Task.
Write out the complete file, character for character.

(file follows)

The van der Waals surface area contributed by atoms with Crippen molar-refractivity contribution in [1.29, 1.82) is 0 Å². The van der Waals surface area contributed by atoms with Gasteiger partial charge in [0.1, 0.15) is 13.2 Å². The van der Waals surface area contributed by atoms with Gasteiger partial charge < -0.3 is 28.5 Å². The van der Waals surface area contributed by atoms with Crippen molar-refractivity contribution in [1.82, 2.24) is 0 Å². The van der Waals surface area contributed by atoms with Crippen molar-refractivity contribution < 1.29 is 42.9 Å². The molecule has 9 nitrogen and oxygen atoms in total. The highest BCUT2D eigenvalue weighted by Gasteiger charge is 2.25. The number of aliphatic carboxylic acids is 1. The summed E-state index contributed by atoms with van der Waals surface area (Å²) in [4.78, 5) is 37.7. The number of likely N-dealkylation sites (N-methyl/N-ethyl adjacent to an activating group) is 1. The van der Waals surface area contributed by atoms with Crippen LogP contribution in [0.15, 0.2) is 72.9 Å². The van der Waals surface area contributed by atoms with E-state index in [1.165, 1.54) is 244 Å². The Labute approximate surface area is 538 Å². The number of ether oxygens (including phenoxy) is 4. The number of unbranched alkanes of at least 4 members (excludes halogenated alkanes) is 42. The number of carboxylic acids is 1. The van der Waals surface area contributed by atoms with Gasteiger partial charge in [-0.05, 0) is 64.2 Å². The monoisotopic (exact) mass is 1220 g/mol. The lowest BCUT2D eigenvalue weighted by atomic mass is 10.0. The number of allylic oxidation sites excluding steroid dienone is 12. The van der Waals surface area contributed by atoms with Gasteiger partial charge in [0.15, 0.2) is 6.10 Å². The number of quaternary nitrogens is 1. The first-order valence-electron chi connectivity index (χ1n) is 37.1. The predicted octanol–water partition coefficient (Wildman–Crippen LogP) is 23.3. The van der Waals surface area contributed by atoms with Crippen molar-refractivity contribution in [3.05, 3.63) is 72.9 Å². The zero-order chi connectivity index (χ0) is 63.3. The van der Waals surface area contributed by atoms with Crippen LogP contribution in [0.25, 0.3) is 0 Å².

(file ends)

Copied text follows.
The van der Waals surface area contributed by atoms with Crippen molar-refractivity contribution in [1.29, 1.82) is 0 Å². The van der Waals surface area contributed by atoms with Gasteiger partial charge in [0.1, 0.15) is 13.2 Å². The van der Waals surface area contributed by atoms with Gasteiger partial charge < -0.3 is 28.5 Å². The van der Waals surface area contributed by atoms with Crippen molar-refractivity contribution in [1.82, 2.24) is 0 Å². The van der Waals surface area contributed by atoms with Crippen molar-refractivity contribution < 1.29 is 42.9 Å². The molecule has 9 nitrogen and oxygen atoms in total. The highest BCUT2D eigenvalue weighted by Gasteiger charge is 2.25. The number of aliphatic carboxylic acids is 1. The summed E-state index contributed by atoms with van der Waals surface area (Å²) in [4.78, 5) is 37.7. The number of likely N-dealkylation sites (N-methyl/N-ethyl adjacent to an activating group) is 1. The van der Waals surface area contributed by atoms with Crippen LogP contribution in [0.15, 0.2) is 72.9 Å². The van der Waals surface area contributed by atoms with E-state index in [1.165, 1.54) is 244 Å². The Labute approximate surface area is 538 Å². The number of ether oxygens (including phenoxy) is 4. The number of unbranched alkanes of at least 4 members (excludes halogenated alkanes) is 42. The number of carboxylic acids is 1. The van der Waals surface area contributed by atoms with Gasteiger partial charge in [-0.05, 0) is 64.2 Å². The monoisotopic (exact) mass is 1220 g/mol. The lowest BCUT2D eigenvalue weighted by atomic mass is 10.0. The number of allylic oxidation sites excluding steroid dienone is 12. The van der Waals surface area contributed by atoms with Gasteiger partial charge in [0.15, 0.2) is 6.10 Å². The number of quaternary nitrogens is 1. The first-order valence-electron chi connectivity index (χ1n) is 37.1. The predicted octanol–water partition coefficient (Wildman–Crippen LogP) is 23.3. The van der Waals surface area contributed by atoms with Crippen molar-refractivity contribution in [3.05, 3.63) is 72.9 Å². The zero-order chi connectivity index (χ0) is 63.3. The van der Waals surface area contributed by atoms with Crippen LogP contribution in [0.25, 0.3) is 0 Å².